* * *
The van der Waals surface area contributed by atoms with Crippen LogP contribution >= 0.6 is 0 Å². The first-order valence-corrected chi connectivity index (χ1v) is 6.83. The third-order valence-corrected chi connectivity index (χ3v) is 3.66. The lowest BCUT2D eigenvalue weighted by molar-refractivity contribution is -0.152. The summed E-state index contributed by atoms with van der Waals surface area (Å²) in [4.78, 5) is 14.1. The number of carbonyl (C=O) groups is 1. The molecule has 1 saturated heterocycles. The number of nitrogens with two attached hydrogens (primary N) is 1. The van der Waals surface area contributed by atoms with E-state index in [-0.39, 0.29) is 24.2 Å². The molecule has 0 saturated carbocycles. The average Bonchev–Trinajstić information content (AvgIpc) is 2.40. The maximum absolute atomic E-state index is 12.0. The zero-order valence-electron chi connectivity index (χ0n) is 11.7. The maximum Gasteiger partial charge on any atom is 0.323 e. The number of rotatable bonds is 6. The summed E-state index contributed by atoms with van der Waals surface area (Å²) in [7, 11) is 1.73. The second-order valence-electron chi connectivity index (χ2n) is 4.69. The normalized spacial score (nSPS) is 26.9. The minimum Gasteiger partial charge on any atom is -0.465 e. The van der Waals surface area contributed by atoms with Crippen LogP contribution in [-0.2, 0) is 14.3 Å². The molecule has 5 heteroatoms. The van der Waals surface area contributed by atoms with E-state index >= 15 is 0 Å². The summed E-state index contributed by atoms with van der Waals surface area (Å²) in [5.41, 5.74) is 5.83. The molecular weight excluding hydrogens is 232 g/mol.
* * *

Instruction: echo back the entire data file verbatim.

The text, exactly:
The van der Waals surface area contributed by atoms with Crippen LogP contribution >= 0.6 is 0 Å². The first-order valence-corrected chi connectivity index (χ1v) is 6.83. The third-order valence-corrected chi connectivity index (χ3v) is 3.66. The lowest BCUT2D eigenvalue weighted by molar-refractivity contribution is -0.152. The summed E-state index contributed by atoms with van der Waals surface area (Å²) in [4.78, 5) is 14.1. The number of carbonyl (C=O) groups is 1. The molecule has 1 saturated heterocycles. The number of nitrogens with two attached hydrogens (primary N) is 1. The van der Waals surface area contributed by atoms with E-state index in [-0.39, 0.29) is 24.2 Å². The molecule has 0 saturated carbocycles. The average Bonchev–Trinajstić information content (AvgIpc) is 2.40. The maximum absolute atomic E-state index is 12.0. The zero-order valence-electron chi connectivity index (χ0n) is 11.7. The maximum Gasteiger partial charge on any atom is 0.323 e. The number of rotatable bonds is 6. The summed E-state index contributed by atoms with van der Waals surface area (Å²) in [7, 11) is 1.73. The second-order valence-electron chi connectivity index (χ2n) is 4.69. The normalized spacial score (nSPS) is 26.9. The minimum Gasteiger partial charge on any atom is -0.465 e. The van der Waals surface area contributed by atoms with Crippen LogP contribution in [-0.2, 0) is 14.3 Å². The molecule has 5 heteroatoms. The van der Waals surface area contributed by atoms with E-state index >= 15 is 0 Å². The summed E-state index contributed by atoms with van der Waals surface area (Å²) in [5.41, 5.74) is 5.83. The molecular weight excluding hydrogens is 232 g/mol.